Last week, on our Movie Class, we read the kids first approach to their stories. Their stories had a lot of the elements we had talked about before, such as a conflict, a somewhat clear story, and a beginning, middle and end. However, almost none of their stories had any description on what was actually happening. As they seemed to have trouble understanding what I meant when I asked them to add a description of the action to their scripts, I decided to start this class by teaching with an example. I drew a very basic story with no dialogue (with even more basic characters… I’m no artist, I know), and cut the story in individual drawings. I gave each of the kids a full set of pictures each, not in order, and asked them to put the story in order. Once they had the order down, I asked them to write down the story, describing what they were seeing in each one of those frames.
NOTE: The numbering or not was their own doing — they each chose how to write their story. I’m just transcribing what the kids did.
The Original Story
- Beginning they are so sad.
- Middle, they are about to reach the box.
- Middle, they stand on the chair.
- The boy tries to get the box.
- The other boy tries to.
- The boy thought and thought.
- The other boy had an idea.
- They open the box. In the box was a lightning bolt.
JH’s Surprise in the Box
- Two kids don’t know what to do. Then they saw a box (and it is raining).
- They try to get the box, but they can’t get the box.
- The small kid (Spyro) has an idea.
- Spyro can’t get the box, even standing on a chair.
- The big kid (Spyke) has a plan.
- He tries to get it.
- Then he uses a chair and gets the box.
- They open the box. Spyro said, “IT’S THE X-BOX 360 VERSION OF SKYLANDERS TRAM TEAMS!” Spyke said, “AND A BUNCH OF SKYLANDERS!”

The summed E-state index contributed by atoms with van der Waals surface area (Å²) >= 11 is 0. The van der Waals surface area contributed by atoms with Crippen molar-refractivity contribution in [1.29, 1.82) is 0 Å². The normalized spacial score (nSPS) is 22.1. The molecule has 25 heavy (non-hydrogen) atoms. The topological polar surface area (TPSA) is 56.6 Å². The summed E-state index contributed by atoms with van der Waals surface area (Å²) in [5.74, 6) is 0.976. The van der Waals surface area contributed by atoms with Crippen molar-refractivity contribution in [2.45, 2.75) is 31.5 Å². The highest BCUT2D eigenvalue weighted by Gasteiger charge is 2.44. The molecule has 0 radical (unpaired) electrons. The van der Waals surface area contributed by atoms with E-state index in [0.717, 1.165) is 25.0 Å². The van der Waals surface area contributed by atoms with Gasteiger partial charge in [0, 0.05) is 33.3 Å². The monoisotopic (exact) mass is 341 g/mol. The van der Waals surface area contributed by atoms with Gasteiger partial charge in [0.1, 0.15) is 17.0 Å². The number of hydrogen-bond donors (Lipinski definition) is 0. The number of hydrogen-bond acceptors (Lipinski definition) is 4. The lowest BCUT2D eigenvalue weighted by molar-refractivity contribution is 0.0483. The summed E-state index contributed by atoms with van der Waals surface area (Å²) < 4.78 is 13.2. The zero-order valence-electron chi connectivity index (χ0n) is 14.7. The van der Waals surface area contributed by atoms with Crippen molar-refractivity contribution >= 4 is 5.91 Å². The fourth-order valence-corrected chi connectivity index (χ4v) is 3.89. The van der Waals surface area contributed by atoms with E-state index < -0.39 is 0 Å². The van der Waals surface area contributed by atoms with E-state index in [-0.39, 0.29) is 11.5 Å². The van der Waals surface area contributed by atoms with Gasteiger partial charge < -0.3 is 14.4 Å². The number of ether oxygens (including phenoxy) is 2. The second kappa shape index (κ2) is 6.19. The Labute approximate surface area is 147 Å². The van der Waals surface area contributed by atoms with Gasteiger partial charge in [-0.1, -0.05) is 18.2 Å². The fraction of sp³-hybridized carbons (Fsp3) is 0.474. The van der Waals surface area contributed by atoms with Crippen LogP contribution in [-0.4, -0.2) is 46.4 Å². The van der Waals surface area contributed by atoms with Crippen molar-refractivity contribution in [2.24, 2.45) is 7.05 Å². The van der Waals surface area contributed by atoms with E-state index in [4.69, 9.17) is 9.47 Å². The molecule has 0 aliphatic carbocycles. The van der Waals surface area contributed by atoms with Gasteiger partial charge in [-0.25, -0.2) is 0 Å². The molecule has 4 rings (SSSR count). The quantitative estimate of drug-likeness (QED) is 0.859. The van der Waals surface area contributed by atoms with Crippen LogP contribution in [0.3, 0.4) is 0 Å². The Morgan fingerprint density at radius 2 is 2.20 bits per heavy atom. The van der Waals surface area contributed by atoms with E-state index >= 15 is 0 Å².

- The end.
I.K’s Surprise in the Box
Two kids really don’t know what to do because it’s raining and can’t plan outside.The girl, Jolin, had an idea. Jolin tried to reach a box that was high up. Spiral, the boy, decided to try it. He couldn’t reach. He got a chair and got the box. There was a candy gumball maker!
So That’s What it is!
After reading all their stories, I told them that what they had done was exactly what was missing from their scripts. I went with them through their stories, asking questions on where their characters were, what they were doing, how they were doing it… JH was so excited he said he was going to write his script right after school the day after — it seems it finally clicked with him what I was talking about and he felt inspired and full of ideas. Miss I was laughing when I started giving her silly questions about the location and action of her characters: “Where are they?” Miss I, “In their house.” Me, “In the bathroom?” Miss I, “No!! Of course not! In the kitchen! They are having breakfast!” Me, “Where does it say that?” And then she got it. J.S. also got a similar situation like Miss I: Me, “Where are your characters?” JS, “Going to play football!” Me, “Where?” JS, “The Stadium! And then they find a muddy puddle!” Me, “How big is the puddle?” JS, “The size of the whole field!” Me, “And what exactly are they going to do to fix that and be able to play?” JS, “They’ll get construction workers, and a bulldozer and dig the whole thing up!” Me, “But then you have a whole cast of construction workers coming in now, that weren’t there before…” In the end I think they all got that it is very important to write on the page what they are seeing in their head. Let’s wait and see what they bring next week in their script writing action!